The best Olympics ever.
Canada’s 13 gold medals ties Norway’s 2002 effort for the most ever in a single Winter Olympics – and Canada is favored to get a 14th Sunday in the men’s hockey final against the United States.
It's a US-Canada cross-border rumble on Games' last weekend.
Whatever happens in that game, the United States will win at least a silver, giving it 37 overall medals, which will break the record of 36 set by Germany, also in 2002.
Before we start anointing this Olympics with superlatives, though, it bears noting that, by another measure, the medal accomplishments of the US and Canada were average, or even below par: medals per event.
Yes, the US and Canada won a record number of medals, but there were a total of 86 events – 258 medals – to be won. By contrast, in 1928, there were 14, and Norway won 15 medals, six gold – an average of 1.07 medals and 0.43 golds per event.
86 years in the making: a US gold in Nordic combined
To do that, the US would have needed to win 92 medals, Canada 37 golds.
Of course, back then there were only 25 nations competing, and Norway had invented most of the sports in the Winter Olympics. In Vancouver, there are 82 nations, and many of the newer event are tailored to appeal to a different part of the world.
The Norwegians, for example, didn’t have to deal with the Koreans in short track, the Chinese in aerials, or the Americans in halfpipe snowboarding.
It means that medal count domination has taken on a different hue since 1992, when the International Olympic Committee (IOC) began its effort to expand the Winter Olympics, both in terms of events and national participation.
In 1988, the Winter Olympics had 46 events, compared with the 86 today.
That makes historical comparisons – and superlatives – problematic. The US and Canadian winning percentages, however, are roughly equal with the winning percentages since 1992.
Facts from the medal table
Here are some other facts from the medal table, which is complete except the men’s 50 km mass start and the men’s hockey final:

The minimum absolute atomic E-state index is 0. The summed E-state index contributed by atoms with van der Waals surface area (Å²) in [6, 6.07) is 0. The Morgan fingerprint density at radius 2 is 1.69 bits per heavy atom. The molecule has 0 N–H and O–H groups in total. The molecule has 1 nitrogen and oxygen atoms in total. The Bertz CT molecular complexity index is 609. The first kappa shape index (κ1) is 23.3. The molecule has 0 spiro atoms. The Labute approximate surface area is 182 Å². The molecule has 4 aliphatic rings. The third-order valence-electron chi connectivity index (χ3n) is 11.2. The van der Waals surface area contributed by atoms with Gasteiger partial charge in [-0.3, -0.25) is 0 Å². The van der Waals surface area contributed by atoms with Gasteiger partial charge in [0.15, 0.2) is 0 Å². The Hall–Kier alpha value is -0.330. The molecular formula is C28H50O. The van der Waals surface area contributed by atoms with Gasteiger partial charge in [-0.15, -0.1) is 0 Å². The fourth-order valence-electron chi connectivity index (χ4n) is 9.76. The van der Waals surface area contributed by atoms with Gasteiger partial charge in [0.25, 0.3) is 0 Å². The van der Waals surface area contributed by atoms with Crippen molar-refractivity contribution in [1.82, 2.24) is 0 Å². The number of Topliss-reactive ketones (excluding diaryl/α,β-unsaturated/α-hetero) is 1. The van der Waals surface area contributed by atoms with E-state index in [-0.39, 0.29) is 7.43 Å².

• In a switch from Turin, the US got more medals in traditional sports than sports and women’s events added since 1992, such as snowboarding, short track, and women’s hockey. Traditional: 6-9-4 – 19. New: 3-5-9 – 17
• Canada lost out to the US purely because it could not compete as well in traditional events. Traditional: 3-1-4 – 8. New: 10-6-1 – 17.
• Germany continued its tradition as the traditional-sports king, taking only two medals from new sports and new women’s events – both in women’s skeleton. Traditional: 10-11-6 – 27. New: 0-1-1 – 2.
• This will be the fifth time in 21 Winter Olympics that the winner of the overall medal count and the gold medal count will be different – all since 1980.
• Austria won 16 overall medals but none in men’s alpine skiing. The alpine men won eight medals in Turin. It was the first Austrian men’s alpine shutout since 1936.
• Three countries each won eight medals in a single sport: The US in alpine skiing (2-3-3), The Koreans in short track (2-4-2), and the Norwegians in cross-country (4-2-2). Only the Norwegians can add to their total Sunday.
• The Koreans won all their 14 medals in skating events – albeit in three different sports: short track speedskating, long-track speedskating, and figure skating.
• Finland, with five medals, had its worst Olympics since 1972.
• The only new event at these Olympics – ski cross – awarded its gold medals to Switzerland (men) and Canada (women).
• Canada might set a record for the most golds at a Winter Olympics, but the US has already set a record for the most bronzes (13), breaking its own record of 11 from 2002. Germany holds the record for most silvers in a Winter Olympics (16) also in 2002.
• No country won a Winter Olympic medal for the first time here.